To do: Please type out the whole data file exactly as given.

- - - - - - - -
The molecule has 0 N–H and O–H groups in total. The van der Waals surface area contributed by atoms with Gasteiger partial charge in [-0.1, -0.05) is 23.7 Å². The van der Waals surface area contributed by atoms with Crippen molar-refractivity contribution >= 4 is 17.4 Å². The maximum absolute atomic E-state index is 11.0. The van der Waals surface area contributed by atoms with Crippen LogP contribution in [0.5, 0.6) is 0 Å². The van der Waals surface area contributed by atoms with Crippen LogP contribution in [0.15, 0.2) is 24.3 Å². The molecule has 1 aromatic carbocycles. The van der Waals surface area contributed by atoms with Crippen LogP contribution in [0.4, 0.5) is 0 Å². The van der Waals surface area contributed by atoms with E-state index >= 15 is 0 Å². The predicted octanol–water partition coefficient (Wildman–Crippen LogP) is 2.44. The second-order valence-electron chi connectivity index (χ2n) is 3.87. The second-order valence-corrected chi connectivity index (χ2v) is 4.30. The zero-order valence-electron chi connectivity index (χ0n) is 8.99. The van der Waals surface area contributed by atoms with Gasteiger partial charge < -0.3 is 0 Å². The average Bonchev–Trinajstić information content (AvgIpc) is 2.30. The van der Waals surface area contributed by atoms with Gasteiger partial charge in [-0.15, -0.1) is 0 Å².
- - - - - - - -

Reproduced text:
The molecule has 0 N–H and O–H groups in total. The van der Waals surface area contributed by atoms with Gasteiger partial charge in [-0.1, -0.05) is 23.7 Å². The van der Waals surface area contributed by atoms with Crippen molar-refractivity contribution >= 4 is 17.4 Å². The maximum absolute atomic E-state index is 11.0. The van der Waals surface area contributed by atoms with Crippen LogP contribution in [0.5, 0.6) is 0 Å². The van der Waals surface area contributed by atoms with Crippen LogP contribution in [0.15, 0.2) is 24.3 Å². The molecule has 1 aromatic carbocycles. The van der Waals surface area contributed by atoms with Crippen LogP contribution in [0.4, 0.5) is 0 Å². The van der Waals surface area contributed by atoms with E-state index >= 15 is 0 Å². The predicted octanol–water partition coefficient (Wildman–Crippen LogP) is 2.44. The second-order valence-electron chi connectivity index (χ2n) is 3.87. The second-order valence-corrected chi connectivity index (χ2v) is 4.30. The zero-order valence-electron chi connectivity index (χ0n) is 8.99. The van der Waals surface area contributed by atoms with Gasteiger partial charge < -0.3 is 0 Å². The average Bonchev–Trinajstić information content (AvgIpc) is 2.30. The van der Waals surface area contributed by atoms with Gasteiger partial charge in [-0.15, -0.1) is 0 Å².